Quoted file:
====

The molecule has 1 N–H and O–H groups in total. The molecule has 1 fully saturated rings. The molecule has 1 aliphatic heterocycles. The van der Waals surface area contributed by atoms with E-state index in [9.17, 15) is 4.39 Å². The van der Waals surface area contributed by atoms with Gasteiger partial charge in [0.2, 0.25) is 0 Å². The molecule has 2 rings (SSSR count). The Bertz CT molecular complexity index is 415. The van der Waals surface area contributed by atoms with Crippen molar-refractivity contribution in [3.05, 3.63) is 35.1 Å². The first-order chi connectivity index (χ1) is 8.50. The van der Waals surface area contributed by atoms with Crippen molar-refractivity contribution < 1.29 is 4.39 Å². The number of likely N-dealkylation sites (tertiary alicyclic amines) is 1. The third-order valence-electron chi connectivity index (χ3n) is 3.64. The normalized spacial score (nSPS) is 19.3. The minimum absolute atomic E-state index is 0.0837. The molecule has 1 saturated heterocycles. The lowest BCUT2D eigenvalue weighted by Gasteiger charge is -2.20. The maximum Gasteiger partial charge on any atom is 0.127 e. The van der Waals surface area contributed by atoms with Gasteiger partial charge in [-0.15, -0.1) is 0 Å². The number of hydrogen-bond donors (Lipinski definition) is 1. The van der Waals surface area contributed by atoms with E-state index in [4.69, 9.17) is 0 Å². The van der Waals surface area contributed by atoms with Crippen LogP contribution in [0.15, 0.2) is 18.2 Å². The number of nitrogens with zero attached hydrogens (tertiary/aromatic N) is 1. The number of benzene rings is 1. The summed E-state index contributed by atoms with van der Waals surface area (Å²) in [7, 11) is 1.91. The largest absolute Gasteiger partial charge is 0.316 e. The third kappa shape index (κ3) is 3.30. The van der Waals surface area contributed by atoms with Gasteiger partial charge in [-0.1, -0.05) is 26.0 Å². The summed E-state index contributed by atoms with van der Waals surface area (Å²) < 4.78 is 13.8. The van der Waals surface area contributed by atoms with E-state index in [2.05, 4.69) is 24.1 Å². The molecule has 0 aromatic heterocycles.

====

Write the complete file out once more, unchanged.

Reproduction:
The molecule has 1 N–H and O–H groups in total. The molecule has 1 fully saturated rings. The molecule has 1 aliphatic heterocycles. The van der Waals surface area contributed by atoms with E-state index in [9.17, 15) is 4.39 Å². The van der Waals surface area contributed by atoms with Gasteiger partial charge in [0.2, 0.25) is 0 Å². The molecule has 2 rings (SSSR count). The Bertz CT molecular complexity index is 415. The van der Waals surface area contributed by atoms with Crippen molar-refractivity contribution in [3.05, 3.63) is 35.1 Å². The first-order chi connectivity index (χ1) is 8.50. The van der Waals surface area contributed by atoms with Crippen molar-refractivity contribution < 1.29 is 4.39 Å². The number of likely N-dealkylation sites (tertiary alicyclic amines) is 1. The third-order valence-electron chi connectivity index (χ3n) is 3.64. The normalized spacial score (nSPS) is 19.3. The minimum absolute atomic E-state index is 0.0837. The molecule has 1 saturated heterocycles. The lowest BCUT2D eigenvalue weighted by Gasteiger charge is -2.20. The maximum Gasteiger partial charge on any atom is 0.127 e. The van der Waals surface area contributed by atoms with Gasteiger partial charge in [-0.15, -0.1) is 0 Å². The number of hydrogen-bond donors (Lipinski definition) is 1. The van der Waals surface area contributed by atoms with E-state index in [4.69, 9.17) is 0 Å². The van der Waals surface area contributed by atoms with Crippen LogP contribution in [0.15, 0.2) is 18.2 Å². The number of nitrogens with zero attached hydrogens (tertiary/aromatic N) is 1. The number of benzene rings is 1. The summed E-state index contributed by atoms with van der Waals surface area (Å²) in [7, 11) is 1.91. The largest absolute Gasteiger partial charge is 0.316 e. The third kappa shape index (κ3) is 3.30. The van der Waals surface area contributed by atoms with Gasteiger partial charge in [-0.1, -0.05) is 26.0 Å². The summed E-state index contributed by atoms with van der Waals surface area (Å²) < 4.78 is 13.8. The van der Waals surface area contributed by atoms with E-state index in [2.05, 4.69) is 24.1 Å². The molecule has 0 aromatic heterocycles.